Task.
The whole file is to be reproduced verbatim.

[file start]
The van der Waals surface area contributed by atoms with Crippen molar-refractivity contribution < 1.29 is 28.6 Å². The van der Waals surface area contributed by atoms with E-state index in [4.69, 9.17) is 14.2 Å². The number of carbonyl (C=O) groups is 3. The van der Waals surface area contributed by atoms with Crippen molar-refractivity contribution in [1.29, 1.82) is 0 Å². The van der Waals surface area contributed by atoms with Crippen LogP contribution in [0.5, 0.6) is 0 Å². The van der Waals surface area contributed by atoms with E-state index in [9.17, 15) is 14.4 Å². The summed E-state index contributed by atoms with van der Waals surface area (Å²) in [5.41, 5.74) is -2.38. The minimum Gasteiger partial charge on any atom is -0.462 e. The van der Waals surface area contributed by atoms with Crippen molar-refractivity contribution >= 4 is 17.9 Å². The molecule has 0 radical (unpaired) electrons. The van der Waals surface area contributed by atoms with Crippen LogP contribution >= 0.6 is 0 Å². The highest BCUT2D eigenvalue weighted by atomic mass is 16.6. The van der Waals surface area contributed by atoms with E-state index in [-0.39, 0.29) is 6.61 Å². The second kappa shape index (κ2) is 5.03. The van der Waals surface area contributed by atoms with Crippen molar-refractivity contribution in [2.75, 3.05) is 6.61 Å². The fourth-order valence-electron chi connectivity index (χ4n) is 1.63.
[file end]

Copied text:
The van der Waals surface area contributed by atoms with Crippen molar-refractivity contribution < 1.29 is 28.6 Å². The van der Waals surface area contributed by atoms with E-state index in [4.69, 9.17) is 14.2 Å². The number of carbonyl (C=O) groups is 3. The van der Waals surface area contributed by atoms with Crippen molar-refractivity contribution in [1.29, 1.82) is 0 Å². The van der Waals surface area contributed by atoms with Crippen LogP contribution in [0.5, 0.6) is 0 Å². The van der Waals surface area contributed by atoms with E-state index in [9.17, 15) is 14.4 Å². The summed E-state index contributed by atoms with van der Waals surface area (Å²) in [5.41, 5.74) is -2.38. The minimum Gasteiger partial charge on any atom is -0.462 e. The van der Waals surface area contributed by atoms with Crippen molar-refractivity contribution >= 4 is 17.9 Å². The molecule has 0 radical (unpaired) electrons. The van der Waals surface area contributed by atoms with Crippen LogP contribution >= 0.6 is 0 Å². The highest BCUT2D eigenvalue weighted by atomic mass is 16.6. The van der Waals surface area contributed by atoms with E-state index in [-0.39, 0.29) is 6.61 Å². The second kappa shape index (κ2) is 5.03. The van der Waals surface area contributed by atoms with Crippen molar-refractivity contribution in [2.75, 3.05) is 6.61 Å². The fourth-order valence-electron chi connectivity index (χ4n) is 1.63.